Thu, 05/01/2008 - 14:04

One-day-a-man-will-come-and-fix-everything is the best answer an expat can hope for in many situations in Bulgaria

Passing comment on workmen as they botched things together or attempted to lift heavy loads used to be a light-hearted joke. Tongue firmly in cheek, I would turn to my companion and jibe; “How many workmen does it take to dig a hole?” The answer - eight: one to dig; three telling him how not to dig; three, with folded arms, watching him dig; and one to keep the barbeque/fire going.

To elaborate though, it's not just houses and other constructions; it's an overall lapse in making and keeping things pretty. The fact is Bulgaria is a beautiful country. Its geographical position and wealth of topographical features make for some of the most attractive lakes, mountains, wetlands, beaches and caves in Europe. However, it's difficult to take in the beauty without noticing fly-tipped piles of rubbish, half-derelict ruins, and defunct power lines lay across fields. If an alien landed in the country, from its first glimpse of the flora and fauna of planet earth he would think there was a species of tree exclusive to Bulgaria that fruited plastic bags on each branch.

Once you begin to notice this lackadaisical way of life and work, you can't help but spot careless actions and notable blunders all over the place: a live cable hanging here, a doorway to nowhere there, a heavy load tied onto a work-Lada with frayed string, a dusty, disordered shop display. What's worse is I can feel myself slipping from time to time and getting sucked into this trap of apathetic responses to problems, tasks and issues. Fence broken? Just thread it up with bits of string; that'll do. Draughts from the window? A bit of expanding foam in the crack (and all around) will do the trick. My house and garden will look more and more like Frankenstein's castle if I don't nip this behaviour in the bud.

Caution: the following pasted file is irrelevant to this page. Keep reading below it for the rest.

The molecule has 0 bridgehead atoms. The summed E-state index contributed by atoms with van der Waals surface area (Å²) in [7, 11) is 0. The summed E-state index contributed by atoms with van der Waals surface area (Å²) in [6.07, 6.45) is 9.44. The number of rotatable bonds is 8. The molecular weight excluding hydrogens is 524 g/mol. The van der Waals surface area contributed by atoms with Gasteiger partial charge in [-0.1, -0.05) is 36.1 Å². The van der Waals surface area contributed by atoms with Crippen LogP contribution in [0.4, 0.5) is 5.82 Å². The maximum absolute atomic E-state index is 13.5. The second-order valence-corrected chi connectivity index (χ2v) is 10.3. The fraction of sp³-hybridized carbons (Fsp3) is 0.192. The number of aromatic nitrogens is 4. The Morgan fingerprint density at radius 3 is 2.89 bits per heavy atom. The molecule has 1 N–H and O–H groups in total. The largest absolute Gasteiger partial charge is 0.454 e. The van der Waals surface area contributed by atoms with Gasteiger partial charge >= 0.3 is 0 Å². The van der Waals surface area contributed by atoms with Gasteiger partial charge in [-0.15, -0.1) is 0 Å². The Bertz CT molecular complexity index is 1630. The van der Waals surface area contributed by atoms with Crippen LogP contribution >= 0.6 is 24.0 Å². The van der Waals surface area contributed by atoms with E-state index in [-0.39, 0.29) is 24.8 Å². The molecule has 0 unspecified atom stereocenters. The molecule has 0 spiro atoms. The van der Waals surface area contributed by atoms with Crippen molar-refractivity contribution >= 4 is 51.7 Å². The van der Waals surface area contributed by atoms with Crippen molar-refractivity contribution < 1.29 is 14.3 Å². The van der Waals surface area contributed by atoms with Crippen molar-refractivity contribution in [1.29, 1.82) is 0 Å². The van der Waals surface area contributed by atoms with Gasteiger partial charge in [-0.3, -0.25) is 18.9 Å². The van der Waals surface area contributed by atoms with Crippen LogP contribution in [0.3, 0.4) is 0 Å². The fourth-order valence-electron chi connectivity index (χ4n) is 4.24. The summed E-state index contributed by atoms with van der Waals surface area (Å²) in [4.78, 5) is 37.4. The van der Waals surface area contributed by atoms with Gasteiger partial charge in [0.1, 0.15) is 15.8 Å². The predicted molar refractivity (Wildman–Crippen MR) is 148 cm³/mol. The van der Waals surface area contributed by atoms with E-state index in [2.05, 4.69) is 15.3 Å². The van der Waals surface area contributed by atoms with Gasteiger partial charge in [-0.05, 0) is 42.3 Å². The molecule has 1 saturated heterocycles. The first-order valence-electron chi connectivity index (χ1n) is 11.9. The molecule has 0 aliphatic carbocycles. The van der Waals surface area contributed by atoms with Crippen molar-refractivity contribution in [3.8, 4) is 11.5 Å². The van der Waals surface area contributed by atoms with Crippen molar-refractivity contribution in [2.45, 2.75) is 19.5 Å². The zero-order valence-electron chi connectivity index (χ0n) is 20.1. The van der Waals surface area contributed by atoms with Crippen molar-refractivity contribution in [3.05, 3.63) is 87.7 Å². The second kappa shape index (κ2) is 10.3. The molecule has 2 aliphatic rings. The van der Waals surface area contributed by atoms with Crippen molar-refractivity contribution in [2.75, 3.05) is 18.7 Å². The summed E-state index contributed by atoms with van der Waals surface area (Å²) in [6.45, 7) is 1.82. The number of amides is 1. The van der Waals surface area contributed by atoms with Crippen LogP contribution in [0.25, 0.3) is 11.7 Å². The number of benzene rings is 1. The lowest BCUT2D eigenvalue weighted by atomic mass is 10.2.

Here's another thing: Why won't my mechanic fix my car? It backfires, and there is clearly a problem with the way the fuel is feeding through to the engine. But it goes, says Vasi, even if it does jump like a kangaroo, so let it be. I can understand to an extent why the “If it ain't broke, don't try and fix it” mentality would be favoured in a country that was once predominantly poor, but surely ignoring a problem, particularly a mechanical one, will just make it worse in the long run?

There have been reports recently that have shown seemingly harmless instances of slap-dashery rearing their ugly heads some time later. In September 2006, part of a building fell down, killing two women who were driving by, then the following September, part of the wall of the National Art School in Ruse fell down just hours before local children passed it on their school route. So far this year, there have been three other reports of building collapses around Bulgaria, one of which resulted in the death of a 22-year-old student in Varna. There are also daily news reports on the latest unfinished or badly repaired road causing accidents, open manhole covers leading to horrible falls, and twisted ankles from wonky paving slabs.